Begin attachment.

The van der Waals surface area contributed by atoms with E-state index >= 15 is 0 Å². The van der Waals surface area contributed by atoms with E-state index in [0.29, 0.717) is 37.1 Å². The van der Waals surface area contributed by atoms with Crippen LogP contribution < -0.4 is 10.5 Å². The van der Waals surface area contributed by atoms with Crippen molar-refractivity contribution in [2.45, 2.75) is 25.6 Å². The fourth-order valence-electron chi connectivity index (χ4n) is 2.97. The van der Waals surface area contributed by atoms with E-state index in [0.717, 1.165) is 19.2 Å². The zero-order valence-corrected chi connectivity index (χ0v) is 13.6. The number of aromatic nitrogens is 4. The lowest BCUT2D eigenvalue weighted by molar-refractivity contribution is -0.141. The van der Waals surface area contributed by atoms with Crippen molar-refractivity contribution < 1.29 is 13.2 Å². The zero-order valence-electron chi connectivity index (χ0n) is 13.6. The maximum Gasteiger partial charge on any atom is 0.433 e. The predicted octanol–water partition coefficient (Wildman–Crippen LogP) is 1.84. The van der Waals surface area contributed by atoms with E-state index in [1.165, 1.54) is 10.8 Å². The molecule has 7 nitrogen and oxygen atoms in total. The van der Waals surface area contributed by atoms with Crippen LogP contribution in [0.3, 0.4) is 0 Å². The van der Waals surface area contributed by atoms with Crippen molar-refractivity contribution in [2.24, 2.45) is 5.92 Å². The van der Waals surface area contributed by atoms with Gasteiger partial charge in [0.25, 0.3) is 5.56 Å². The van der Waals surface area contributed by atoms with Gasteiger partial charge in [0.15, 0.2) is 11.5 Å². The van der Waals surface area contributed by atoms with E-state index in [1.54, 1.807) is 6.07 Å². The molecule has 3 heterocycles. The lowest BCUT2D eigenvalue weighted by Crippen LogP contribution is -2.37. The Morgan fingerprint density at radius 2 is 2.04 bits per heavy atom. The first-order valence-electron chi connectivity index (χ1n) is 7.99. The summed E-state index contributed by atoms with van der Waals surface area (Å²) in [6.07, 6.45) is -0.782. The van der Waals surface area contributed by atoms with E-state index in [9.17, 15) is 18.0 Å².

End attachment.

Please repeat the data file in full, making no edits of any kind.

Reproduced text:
The van der Waals surface area contributed by atoms with E-state index >= 15 is 0 Å². The van der Waals surface area contributed by atoms with E-state index in [0.29, 0.717) is 37.1 Å². The van der Waals surface area contributed by atoms with Crippen LogP contribution < -0.4 is 10.5 Å². The van der Waals surface area contributed by atoms with Crippen molar-refractivity contribution in [2.45, 2.75) is 25.6 Å². The fourth-order valence-electron chi connectivity index (χ4n) is 2.97. The van der Waals surface area contributed by atoms with E-state index in [0.717, 1.165) is 19.2 Å². The zero-order valence-corrected chi connectivity index (χ0v) is 13.6. The number of aromatic nitrogens is 4. The lowest BCUT2D eigenvalue weighted by molar-refractivity contribution is -0.141. The van der Waals surface area contributed by atoms with Crippen molar-refractivity contribution < 1.29 is 13.2 Å². The zero-order valence-electron chi connectivity index (χ0n) is 13.6. The maximum Gasteiger partial charge on any atom is 0.433 e. The predicted octanol–water partition coefficient (Wildman–Crippen LogP) is 1.84. The van der Waals surface area contributed by atoms with E-state index in [1.165, 1.54) is 10.8 Å². The molecule has 7 nitrogen and oxygen atoms in total. The van der Waals surface area contributed by atoms with Crippen LogP contribution in [0.3, 0.4) is 0 Å². The van der Waals surface area contributed by atoms with Crippen molar-refractivity contribution in [2.24, 2.45) is 5.92 Å². The van der Waals surface area contributed by atoms with Gasteiger partial charge in [0.25, 0.3) is 5.56 Å². The van der Waals surface area contributed by atoms with Gasteiger partial charge in [0.15, 0.2) is 11.5 Å². The van der Waals surface area contributed by atoms with E-state index in [1.54, 1.807) is 6.07 Å². The molecule has 3 heterocycles. The lowest BCUT2D eigenvalue weighted by Crippen LogP contribution is -2.37. The Morgan fingerprint density at radius 2 is 2.04 bits per heavy atom. The first-order valence-electron chi connectivity index (χ1n) is 7.99. The summed E-state index contributed by atoms with van der Waals surface area (Å²) in [6.07, 6.45) is -0.782. The van der Waals surface area contributed by atoms with E-state index in [9.17, 15) is 18.0 Å².